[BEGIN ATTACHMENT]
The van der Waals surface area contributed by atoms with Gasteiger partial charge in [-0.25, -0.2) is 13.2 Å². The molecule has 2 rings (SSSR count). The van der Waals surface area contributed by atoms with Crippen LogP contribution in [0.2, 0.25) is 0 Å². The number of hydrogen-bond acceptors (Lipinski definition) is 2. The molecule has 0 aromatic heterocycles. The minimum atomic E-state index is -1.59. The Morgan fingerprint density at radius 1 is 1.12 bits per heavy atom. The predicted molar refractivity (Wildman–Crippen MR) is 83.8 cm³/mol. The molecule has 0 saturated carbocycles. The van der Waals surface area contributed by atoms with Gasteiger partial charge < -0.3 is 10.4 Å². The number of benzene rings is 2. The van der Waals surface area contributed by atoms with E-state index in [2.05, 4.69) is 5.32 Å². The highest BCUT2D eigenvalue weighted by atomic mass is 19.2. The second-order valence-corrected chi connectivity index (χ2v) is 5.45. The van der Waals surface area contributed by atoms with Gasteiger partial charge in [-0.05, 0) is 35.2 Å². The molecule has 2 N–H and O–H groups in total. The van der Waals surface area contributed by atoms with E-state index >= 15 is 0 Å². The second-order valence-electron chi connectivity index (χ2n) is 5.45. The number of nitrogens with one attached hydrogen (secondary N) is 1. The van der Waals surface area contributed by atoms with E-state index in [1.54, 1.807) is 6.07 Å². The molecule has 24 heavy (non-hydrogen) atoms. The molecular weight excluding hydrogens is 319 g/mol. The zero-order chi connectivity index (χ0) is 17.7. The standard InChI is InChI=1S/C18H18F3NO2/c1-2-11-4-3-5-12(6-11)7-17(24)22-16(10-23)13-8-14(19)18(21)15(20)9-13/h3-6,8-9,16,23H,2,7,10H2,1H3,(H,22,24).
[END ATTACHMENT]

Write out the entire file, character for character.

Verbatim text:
The van der Waals surface area contributed by atoms with Gasteiger partial charge in [-0.25, -0.2) is 13.2 Å². The molecule has 2 rings (SSSR count). The van der Waals surface area contributed by atoms with Crippen LogP contribution in [0.2, 0.25) is 0 Å². The number of hydrogen-bond acceptors (Lipinski definition) is 2. The molecule has 0 aromatic heterocycles. The minimum atomic E-state index is -1.59. The Morgan fingerprint density at radius 1 is 1.12 bits per heavy atom. The predicted molar refractivity (Wildman–Crippen MR) is 83.8 cm³/mol. The molecule has 0 saturated carbocycles. The van der Waals surface area contributed by atoms with Gasteiger partial charge < -0.3 is 10.4 Å². The number of benzene rings is 2. The van der Waals surface area contributed by atoms with E-state index in [2.05, 4.69) is 5.32 Å². The highest BCUT2D eigenvalue weighted by atomic mass is 19.2. The second-order valence-corrected chi connectivity index (χ2v) is 5.45. The van der Waals surface area contributed by atoms with Gasteiger partial charge in [-0.05, 0) is 35.2 Å². The molecule has 2 N–H and O–H groups in total. The van der Waals surface area contributed by atoms with E-state index >= 15 is 0 Å². The second-order valence-electron chi connectivity index (χ2n) is 5.45. The number of nitrogens with one attached hydrogen (secondary N) is 1. The van der Waals surface area contributed by atoms with E-state index in [1.54, 1.807) is 6.07 Å². The molecule has 24 heavy (non-hydrogen) atoms. The molecular weight excluding hydrogens is 319 g/mol. The zero-order chi connectivity index (χ0) is 17.7. The standard InChI is InChI=1S/C18H18F3NO2/c1-2-11-4-3-5-12(6-11)7-17(24)22-16(10-23)13-8-14(19)18(21)15(20)9-13/h3-6,8-9,16,23H,2,7,10H2,1H3,(H,22,24).